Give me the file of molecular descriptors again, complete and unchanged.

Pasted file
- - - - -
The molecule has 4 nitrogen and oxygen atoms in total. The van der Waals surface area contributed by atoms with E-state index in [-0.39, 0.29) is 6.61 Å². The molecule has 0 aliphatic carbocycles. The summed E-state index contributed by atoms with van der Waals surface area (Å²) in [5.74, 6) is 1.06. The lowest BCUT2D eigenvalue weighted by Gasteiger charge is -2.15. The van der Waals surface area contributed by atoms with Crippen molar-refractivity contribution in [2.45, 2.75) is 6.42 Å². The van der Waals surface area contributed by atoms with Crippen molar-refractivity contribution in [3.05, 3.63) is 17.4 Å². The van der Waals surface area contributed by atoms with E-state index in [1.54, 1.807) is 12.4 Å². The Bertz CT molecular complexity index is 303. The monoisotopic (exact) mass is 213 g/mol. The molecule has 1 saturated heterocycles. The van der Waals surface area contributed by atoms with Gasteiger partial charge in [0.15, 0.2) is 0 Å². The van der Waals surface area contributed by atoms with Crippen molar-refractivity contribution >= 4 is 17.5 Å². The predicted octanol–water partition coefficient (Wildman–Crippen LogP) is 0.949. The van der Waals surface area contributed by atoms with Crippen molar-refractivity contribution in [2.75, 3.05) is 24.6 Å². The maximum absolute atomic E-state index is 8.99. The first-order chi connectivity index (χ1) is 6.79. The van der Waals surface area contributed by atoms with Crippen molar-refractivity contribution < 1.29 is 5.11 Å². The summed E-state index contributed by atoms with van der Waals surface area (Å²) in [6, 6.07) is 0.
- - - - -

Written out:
The molecule has 4 nitrogen and oxygen atoms in total. The van der Waals surface area contributed by atoms with E-state index in [-0.39, 0.29) is 6.61 Å². The molecule has 0 aliphatic carbocycles. The summed E-state index contributed by atoms with van der Waals surface area (Å²) in [5.74, 6) is 1.06. The lowest BCUT2D eigenvalue weighted by Gasteiger charge is -2.15. The van der Waals surface area contributed by atoms with Crippen molar-refractivity contribution in [2.45, 2.75) is 6.42 Å². The van der Waals surface area contributed by atoms with Crippen molar-refractivity contribution in [3.05, 3.63) is 17.4 Å². The van der Waals surface area contributed by atoms with E-state index in [1.54, 1.807) is 12.4 Å². The Bertz CT molecular complexity index is 303. The monoisotopic (exact) mass is 213 g/mol. The molecule has 1 saturated heterocycles. The van der Waals surface area contributed by atoms with Gasteiger partial charge in [0.15, 0.2) is 0 Å². The van der Waals surface area contributed by atoms with Crippen molar-refractivity contribution >= 4 is 17.5 Å². The predicted octanol–water partition coefficient (Wildman–Crippen LogP) is 0.949. The van der Waals surface area contributed by atoms with Crippen molar-refractivity contribution in [2.75, 3.05) is 24.6 Å². The maximum absolute atomic E-state index is 8.99. The first-order chi connectivity index (χ1) is 6.79. The van der Waals surface area contributed by atoms with Crippen molar-refractivity contribution < 1.29 is 5.11 Å². The summed E-state index contributed by atoms with van der Waals surface area (Å²) in [6, 6.07) is 0.